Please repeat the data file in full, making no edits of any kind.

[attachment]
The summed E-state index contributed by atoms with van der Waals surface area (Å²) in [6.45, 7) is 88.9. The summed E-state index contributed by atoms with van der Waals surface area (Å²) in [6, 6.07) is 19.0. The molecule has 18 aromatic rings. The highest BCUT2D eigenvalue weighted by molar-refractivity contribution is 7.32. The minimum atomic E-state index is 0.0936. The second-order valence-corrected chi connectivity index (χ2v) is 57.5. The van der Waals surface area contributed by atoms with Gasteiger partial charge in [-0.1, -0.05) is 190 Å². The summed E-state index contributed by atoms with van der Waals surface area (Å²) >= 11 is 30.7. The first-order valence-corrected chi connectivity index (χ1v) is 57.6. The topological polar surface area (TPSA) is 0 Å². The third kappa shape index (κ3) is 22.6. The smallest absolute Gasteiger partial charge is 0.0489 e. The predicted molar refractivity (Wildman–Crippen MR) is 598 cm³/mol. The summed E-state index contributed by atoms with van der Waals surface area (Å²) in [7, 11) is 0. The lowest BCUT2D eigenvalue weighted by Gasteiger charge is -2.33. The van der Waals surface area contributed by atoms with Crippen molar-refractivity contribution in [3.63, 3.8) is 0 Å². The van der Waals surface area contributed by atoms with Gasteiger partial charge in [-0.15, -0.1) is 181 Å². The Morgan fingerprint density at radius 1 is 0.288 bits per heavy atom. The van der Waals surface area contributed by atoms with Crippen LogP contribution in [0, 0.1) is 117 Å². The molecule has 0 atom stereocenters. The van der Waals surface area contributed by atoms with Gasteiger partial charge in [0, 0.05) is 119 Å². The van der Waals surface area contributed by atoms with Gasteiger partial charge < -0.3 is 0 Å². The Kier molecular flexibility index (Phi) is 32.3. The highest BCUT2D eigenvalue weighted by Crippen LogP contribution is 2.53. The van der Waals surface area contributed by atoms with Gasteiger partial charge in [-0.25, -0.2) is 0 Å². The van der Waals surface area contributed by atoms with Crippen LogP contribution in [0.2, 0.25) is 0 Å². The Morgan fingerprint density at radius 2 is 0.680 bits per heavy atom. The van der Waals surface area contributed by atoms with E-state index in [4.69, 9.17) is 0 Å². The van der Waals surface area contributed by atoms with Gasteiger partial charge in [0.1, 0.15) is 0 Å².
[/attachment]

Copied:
The summed E-state index contributed by atoms with van der Waals surface area (Å²) in [6.45, 7) is 88.9. The summed E-state index contributed by atoms with van der Waals surface area (Å²) in [6, 6.07) is 19.0. The molecule has 18 aromatic rings. The highest BCUT2D eigenvalue weighted by molar-refractivity contribution is 7.32. The minimum atomic E-state index is 0.0936. The second-order valence-corrected chi connectivity index (χ2v) is 57.5. The van der Waals surface area contributed by atoms with Gasteiger partial charge in [-0.1, -0.05) is 190 Å². The summed E-state index contributed by atoms with van der Waals surface area (Å²) >= 11 is 30.7. The first-order valence-corrected chi connectivity index (χ1v) is 57.6. The topological polar surface area (TPSA) is 0 Å². The third kappa shape index (κ3) is 22.6. The smallest absolute Gasteiger partial charge is 0.0489 e. The predicted molar refractivity (Wildman–Crippen MR) is 598 cm³/mol. The summed E-state index contributed by atoms with van der Waals surface area (Å²) in [7, 11) is 0. The lowest BCUT2D eigenvalue weighted by Gasteiger charge is -2.33. The van der Waals surface area contributed by atoms with Crippen molar-refractivity contribution in [3.63, 3.8) is 0 Å². The van der Waals surface area contributed by atoms with Gasteiger partial charge in [-0.15, -0.1) is 181 Å². The Morgan fingerprint density at radius 1 is 0.288 bits per heavy atom. The van der Waals surface area contributed by atoms with Crippen LogP contribution in [0, 0.1) is 117 Å². The molecule has 0 atom stereocenters. The van der Waals surface area contributed by atoms with Gasteiger partial charge in [0, 0.05) is 119 Å². The van der Waals surface area contributed by atoms with Gasteiger partial charge < -0.3 is 0 Å². The Kier molecular flexibility index (Phi) is 32.3. The highest BCUT2D eigenvalue weighted by Crippen LogP contribution is 2.53. The van der Waals surface area contributed by atoms with Gasteiger partial charge in [-0.25, -0.2) is 0 Å². The van der Waals surface area contributed by atoms with Crippen LogP contribution in [0.2, 0.25) is 0 Å². The Morgan fingerprint density at radius 2 is 0.680 bits per heavy atom. The van der Waals surface area contributed by atoms with E-state index in [4.69, 9.17) is 0 Å². The van der Waals surface area contributed by atoms with Gasteiger partial charge in [0.1, 0.15) is 0 Å².